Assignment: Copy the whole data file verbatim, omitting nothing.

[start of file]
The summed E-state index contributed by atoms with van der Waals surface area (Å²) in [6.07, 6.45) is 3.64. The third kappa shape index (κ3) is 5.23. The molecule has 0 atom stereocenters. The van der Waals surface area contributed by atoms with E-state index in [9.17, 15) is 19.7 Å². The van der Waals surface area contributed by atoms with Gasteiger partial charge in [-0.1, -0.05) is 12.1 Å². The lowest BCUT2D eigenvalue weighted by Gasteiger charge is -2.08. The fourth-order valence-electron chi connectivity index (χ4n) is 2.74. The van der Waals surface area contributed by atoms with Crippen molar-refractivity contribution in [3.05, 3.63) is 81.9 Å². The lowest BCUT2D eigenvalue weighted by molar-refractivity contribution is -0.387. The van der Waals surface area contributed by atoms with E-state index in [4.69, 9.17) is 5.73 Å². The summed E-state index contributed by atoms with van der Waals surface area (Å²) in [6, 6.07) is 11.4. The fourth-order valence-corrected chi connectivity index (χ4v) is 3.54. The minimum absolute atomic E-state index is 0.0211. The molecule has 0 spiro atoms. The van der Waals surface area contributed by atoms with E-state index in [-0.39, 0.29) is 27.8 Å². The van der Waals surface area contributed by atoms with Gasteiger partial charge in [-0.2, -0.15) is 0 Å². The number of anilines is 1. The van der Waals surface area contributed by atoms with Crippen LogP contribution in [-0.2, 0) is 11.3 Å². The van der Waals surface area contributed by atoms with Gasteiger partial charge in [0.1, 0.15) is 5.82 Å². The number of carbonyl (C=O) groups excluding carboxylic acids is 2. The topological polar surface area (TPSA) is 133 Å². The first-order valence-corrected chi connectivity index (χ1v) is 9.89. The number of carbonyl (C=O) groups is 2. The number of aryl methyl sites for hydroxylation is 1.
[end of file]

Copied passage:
The summed E-state index contributed by atoms with van der Waals surface area (Å²) in [6.07, 6.45) is 3.64. The third kappa shape index (κ3) is 5.23. The molecule has 0 atom stereocenters. The van der Waals surface area contributed by atoms with E-state index in [9.17, 15) is 19.7 Å². The van der Waals surface area contributed by atoms with Gasteiger partial charge in [-0.1, -0.05) is 12.1 Å². The lowest BCUT2D eigenvalue weighted by Gasteiger charge is -2.08. The fourth-order valence-electron chi connectivity index (χ4n) is 2.74. The van der Waals surface area contributed by atoms with Crippen molar-refractivity contribution in [3.05, 3.63) is 81.9 Å². The lowest BCUT2D eigenvalue weighted by molar-refractivity contribution is -0.387. The van der Waals surface area contributed by atoms with E-state index in [4.69, 9.17) is 5.73 Å². The summed E-state index contributed by atoms with van der Waals surface area (Å²) in [6, 6.07) is 11.4. The fourth-order valence-corrected chi connectivity index (χ4v) is 3.54. The minimum absolute atomic E-state index is 0.0211. The molecule has 0 spiro atoms. The van der Waals surface area contributed by atoms with E-state index in [-0.39, 0.29) is 27.8 Å². The van der Waals surface area contributed by atoms with Gasteiger partial charge in [-0.2, -0.15) is 0 Å². The number of anilines is 1. The van der Waals surface area contributed by atoms with Crippen LogP contribution in [-0.2, 0) is 11.3 Å². The van der Waals surface area contributed by atoms with Gasteiger partial charge in [0.1, 0.15) is 5.82 Å². The number of carbonyl (C=O) groups excluding carboxylic acids is 2. The topological polar surface area (TPSA) is 133 Å². The first-order valence-corrected chi connectivity index (χ1v) is 9.89. The number of carbonyl (C=O) groups is 2. The number of aryl methyl sites for hydroxylation is 1.